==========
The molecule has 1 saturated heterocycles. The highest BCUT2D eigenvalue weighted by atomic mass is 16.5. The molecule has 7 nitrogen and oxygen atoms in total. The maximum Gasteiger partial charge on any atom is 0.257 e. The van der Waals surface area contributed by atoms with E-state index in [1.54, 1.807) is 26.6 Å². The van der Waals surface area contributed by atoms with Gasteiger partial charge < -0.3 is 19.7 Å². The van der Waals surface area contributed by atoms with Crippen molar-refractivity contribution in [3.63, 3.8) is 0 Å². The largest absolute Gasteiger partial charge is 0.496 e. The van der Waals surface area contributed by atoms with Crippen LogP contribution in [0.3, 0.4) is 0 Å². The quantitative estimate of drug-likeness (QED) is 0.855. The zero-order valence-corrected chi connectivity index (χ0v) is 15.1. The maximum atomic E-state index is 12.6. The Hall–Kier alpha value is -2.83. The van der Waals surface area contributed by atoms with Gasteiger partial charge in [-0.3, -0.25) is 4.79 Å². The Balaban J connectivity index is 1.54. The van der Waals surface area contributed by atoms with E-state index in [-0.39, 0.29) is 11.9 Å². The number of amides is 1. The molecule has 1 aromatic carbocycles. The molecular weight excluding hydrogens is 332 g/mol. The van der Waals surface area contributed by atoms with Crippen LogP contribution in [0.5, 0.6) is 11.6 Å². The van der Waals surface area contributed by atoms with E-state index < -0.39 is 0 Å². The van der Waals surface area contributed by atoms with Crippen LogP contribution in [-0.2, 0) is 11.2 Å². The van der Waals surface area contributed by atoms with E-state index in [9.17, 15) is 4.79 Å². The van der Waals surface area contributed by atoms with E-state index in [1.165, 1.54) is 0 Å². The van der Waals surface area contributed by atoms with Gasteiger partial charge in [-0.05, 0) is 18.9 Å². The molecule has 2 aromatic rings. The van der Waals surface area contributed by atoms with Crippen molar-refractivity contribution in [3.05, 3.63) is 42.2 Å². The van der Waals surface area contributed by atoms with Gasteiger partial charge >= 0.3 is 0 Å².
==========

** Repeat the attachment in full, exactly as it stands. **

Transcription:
The molecule has 1 saturated heterocycles. The highest BCUT2D eigenvalue weighted by atomic mass is 16.5. The molecule has 7 nitrogen and oxygen atoms in total. The maximum Gasteiger partial charge on any atom is 0.257 e. The van der Waals surface area contributed by atoms with E-state index in [1.54, 1.807) is 26.6 Å². The van der Waals surface area contributed by atoms with Gasteiger partial charge < -0.3 is 19.7 Å². The van der Waals surface area contributed by atoms with Crippen molar-refractivity contribution in [3.63, 3.8) is 0 Å². The largest absolute Gasteiger partial charge is 0.496 e. The van der Waals surface area contributed by atoms with Crippen LogP contribution in [0.3, 0.4) is 0 Å². The quantitative estimate of drug-likeness (QED) is 0.855. The zero-order valence-corrected chi connectivity index (χ0v) is 15.1. The maximum atomic E-state index is 12.6. The Hall–Kier alpha value is -2.83. The van der Waals surface area contributed by atoms with Gasteiger partial charge in [-0.3, -0.25) is 4.79 Å². The Balaban J connectivity index is 1.54. The van der Waals surface area contributed by atoms with E-state index in [-0.39, 0.29) is 11.9 Å². The number of amides is 1. The molecule has 1 aromatic carbocycles. The molecular weight excluding hydrogens is 332 g/mol. The van der Waals surface area contributed by atoms with Crippen LogP contribution in [0.5, 0.6) is 11.6 Å². The van der Waals surface area contributed by atoms with E-state index < -0.39 is 0 Å². The van der Waals surface area contributed by atoms with Crippen LogP contribution in [-0.2, 0) is 11.2 Å². The van der Waals surface area contributed by atoms with E-state index in [9.17, 15) is 4.79 Å². The van der Waals surface area contributed by atoms with E-state index in [1.165, 1.54) is 0 Å². The van der Waals surface area contributed by atoms with Gasteiger partial charge in [-0.05, 0) is 18.9 Å². The molecule has 2 aromatic rings. The van der Waals surface area contributed by atoms with Crippen molar-refractivity contribution in [3.05, 3.63) is 42.2 Å². The van der Waals surface area contributed by atoms with Gasteiger partial charge >= 0.3 is 0 Å².